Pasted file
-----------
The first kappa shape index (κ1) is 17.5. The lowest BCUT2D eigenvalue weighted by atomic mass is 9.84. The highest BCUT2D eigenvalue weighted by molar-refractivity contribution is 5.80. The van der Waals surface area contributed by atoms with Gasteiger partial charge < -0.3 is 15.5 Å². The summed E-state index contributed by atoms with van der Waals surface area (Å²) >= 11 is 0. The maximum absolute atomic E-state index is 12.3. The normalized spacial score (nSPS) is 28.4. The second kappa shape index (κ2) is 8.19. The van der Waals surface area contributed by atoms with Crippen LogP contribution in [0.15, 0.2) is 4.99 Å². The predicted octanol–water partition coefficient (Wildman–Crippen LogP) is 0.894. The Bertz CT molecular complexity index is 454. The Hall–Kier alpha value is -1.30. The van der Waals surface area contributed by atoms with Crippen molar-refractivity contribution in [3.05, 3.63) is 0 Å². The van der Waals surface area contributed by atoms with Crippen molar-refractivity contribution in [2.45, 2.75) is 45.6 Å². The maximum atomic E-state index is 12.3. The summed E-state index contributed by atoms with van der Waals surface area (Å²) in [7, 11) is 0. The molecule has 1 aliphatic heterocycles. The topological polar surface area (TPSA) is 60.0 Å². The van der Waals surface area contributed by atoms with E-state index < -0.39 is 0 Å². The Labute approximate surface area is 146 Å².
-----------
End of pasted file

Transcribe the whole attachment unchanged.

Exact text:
The first kappa shape index (κ1) is 17.5. The lowest BCUT2D eigenvalue weighted by atomic mass is 9.84. The highest BCUT2D eigenvalue weighted by molar-refractivity contribution is 5.80. The van der Waals surface area contributed by atoms with Gasteiger partial charge < -0.3 is 15.5 Å². The summed E-state index contributed by atoms with van der Waals surface area (Å²) >= 11 is 0. The maximum absolute atomic E-state index is 12.3. The normalized spacial score (nSPS) is 28.4. The second kappa shape index (κ2) is 8.19. The van der Waals surface area contributed by atoms with Crippen LogP contribution in [0.15, 0.2) is 4.99 Å². The predicted octanol–water partition coefficient (Wildman–Crippen LogP) is 0.894. The Bertz CT molecular complexity index is 454. The Hall–Kier alpha value is -1.30. The van der Waals surface area contributed by atoms with Crippen molar-refractivity contribution in [3.05, 3.63) is 0 Å². The van der Waals surface area contributed by atoms with Crippen molar-refractivity contribution in [2.45, 2.75) is 45.6 Å². The maximum atomic E-state index is 12.3. The summed E-state index contributed by atoms with van der Waals surface area (Å²) in [7, 11) is 0. The molecule has 1 aliphatic heterocycles. The topological polar surface area (TPSA) is 60.0 Å². The van der Waals surface area contributed by atoms with E-state index < -0.39 is 0 Å². The Labute approximate surface area is 146 Å².